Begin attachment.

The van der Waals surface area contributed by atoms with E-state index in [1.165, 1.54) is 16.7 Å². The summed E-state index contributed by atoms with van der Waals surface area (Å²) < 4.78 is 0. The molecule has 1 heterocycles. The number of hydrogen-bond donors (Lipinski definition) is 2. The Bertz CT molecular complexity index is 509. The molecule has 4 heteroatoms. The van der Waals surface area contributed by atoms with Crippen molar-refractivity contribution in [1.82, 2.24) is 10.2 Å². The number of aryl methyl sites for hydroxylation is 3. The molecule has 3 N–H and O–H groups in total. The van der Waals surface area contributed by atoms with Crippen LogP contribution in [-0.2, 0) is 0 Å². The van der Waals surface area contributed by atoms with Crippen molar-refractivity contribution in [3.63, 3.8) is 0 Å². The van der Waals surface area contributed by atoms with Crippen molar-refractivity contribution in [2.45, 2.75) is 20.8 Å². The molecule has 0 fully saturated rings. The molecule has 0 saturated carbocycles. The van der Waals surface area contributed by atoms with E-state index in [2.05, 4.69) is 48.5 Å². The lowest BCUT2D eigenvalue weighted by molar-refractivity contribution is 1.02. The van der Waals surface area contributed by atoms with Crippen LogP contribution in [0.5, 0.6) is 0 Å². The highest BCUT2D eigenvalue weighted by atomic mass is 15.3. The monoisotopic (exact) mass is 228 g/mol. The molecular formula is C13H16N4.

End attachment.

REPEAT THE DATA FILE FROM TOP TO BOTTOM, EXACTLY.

The van der Waals surface area contributed by atoms with E-state index in [1.165, 1.54) is 16.7 Å². The summed E-state index contributed by atoms with van der Waals surface area (Å²) < 4.78 is 0. The molecule has 1 heterocycles. The number of hydrogen-bond donors (Lipinski definition) is 2. The Bertz CT molecular complexity index is 509. The molecule has 4 heteroatoms. The van der Waals surface area contributed by atoms with Crippen molar-refractivity contribution in [1.82, 2.24) is 10.2 Å². The number of aryl methyl sites for hydroxylation is 3. The molecule has 3 N–H and O–H groups in total. The van der Waals surface area contributed by atoms with Crippen LogP contribution in [-0.2, 0) is 0 Å². The van der Waals surface area contributed by atoms with Crippen molar-refractivity contribution in [3.63, 3.8) is 0 Å². The van der Waals surface area contributed by atoms with Crippen molar-refractivity contribution in [2.45, 2.75) is 20.8 Å². The molecule has 0 fully saturated rings. The molecule has 0 saturated carbocycles. The van der Waals surface area contributed by atoms with E-state index in [2.05, 4.69) is 48.5 Å². The lowest BCUT2D eigenvalue weighted by molar-refractivity contribution is 1.02. The van der Waals surface area contributed by atoms with Crippen LogP contribution in [0.5, 0.6) is 0 Å². The highest BCUT2D eigenvalue weighted by atomic mass is 15.3. The monoisotopic (exact) mass is 228 g/mol. The molecular formula is C13H16N4.